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Arkansas has introduced a bill to toughen the fentanyl penalty

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Arkansas – The penalty for anyone who distributes or traffics fentanyl in Arkansas would be increased under a bill that Arkansas Representative Mark Berry has already pre-filed.

Fentanyl is a synthetic opioid that is 100 times more potent than morphine, according to the CDC. The substance is frequently added to other medications, making them less expensive and riskier.

“Fentanyl is absolutely destroying our communities, and it’s killing our kids. So we have to do something in order to keep fentanyl out of the state of Arkansas,” said Rep. Mark Berry.

Currently, the state’s minimum prison sentence for distributing or trafficking fentanyl is ten years. That would rise to 30 years under this proposal.

Under this plan, a person guilty of selling fentanyl to a fatality would be sentenced to life in prison, serving at least 30 years before becoming eligible for release.

Berry claims that while working on a state police commission, he saw 29 pounds of fentanyl that had been seized near Russellville, which made him aware of the volume of the drug coming through Arkansas.

“That’s enough Fentanyl to kill everybody in the state of Arkansas and part of Tennessee. So, we have to get a lot of that stopped,” he said.
State officials reported 618 overdose deaths in 2021 and about 65% of them were from illicit fentanyl either by itself or in combination with other drugs.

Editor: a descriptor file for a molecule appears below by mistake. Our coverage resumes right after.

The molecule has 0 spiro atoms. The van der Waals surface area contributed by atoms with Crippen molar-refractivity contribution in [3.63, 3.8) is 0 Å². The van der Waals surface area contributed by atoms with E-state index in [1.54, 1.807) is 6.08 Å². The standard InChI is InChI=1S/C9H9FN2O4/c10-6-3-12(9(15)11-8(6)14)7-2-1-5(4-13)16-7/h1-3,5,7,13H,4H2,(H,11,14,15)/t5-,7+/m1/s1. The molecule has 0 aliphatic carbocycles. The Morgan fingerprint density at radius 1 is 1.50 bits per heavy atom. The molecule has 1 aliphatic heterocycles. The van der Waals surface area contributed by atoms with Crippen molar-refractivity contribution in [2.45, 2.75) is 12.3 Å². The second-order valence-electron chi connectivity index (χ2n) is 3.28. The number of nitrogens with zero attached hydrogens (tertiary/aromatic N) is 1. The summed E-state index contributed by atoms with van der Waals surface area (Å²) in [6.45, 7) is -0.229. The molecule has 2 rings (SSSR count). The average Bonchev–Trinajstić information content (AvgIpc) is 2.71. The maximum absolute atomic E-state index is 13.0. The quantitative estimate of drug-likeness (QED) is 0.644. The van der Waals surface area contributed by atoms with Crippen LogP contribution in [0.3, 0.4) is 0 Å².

Larry Kenemore is the North American task force leader for Rotary for the addiction prevention program. He says we should be training everyone how to use naloxone just like CPR.

“Recent research that came out from John Hopkins University shows that there is not even 10% of the amount of Naloxone and training that needs to be done in this country to save people. So we’re way behind the curve of saving people’s lives of overdoses,” said Kenemore.

He claims that after teaching classes on its use, rotary clubs all around the world distribute it.

“You hear people all the time tell us that they were standing on a street corner waiting for a streetlight to change in Ohio, and this person fell over right in front of them, and they look down and realize that they quit breathing. And they had Naloxone, whether that’s, that’s the issue is we need more of it,” he said.

This bill will be heard along with others that have been submitted during the upcoming Arkansas legislative session, which begins on Monday (Jan. 9).

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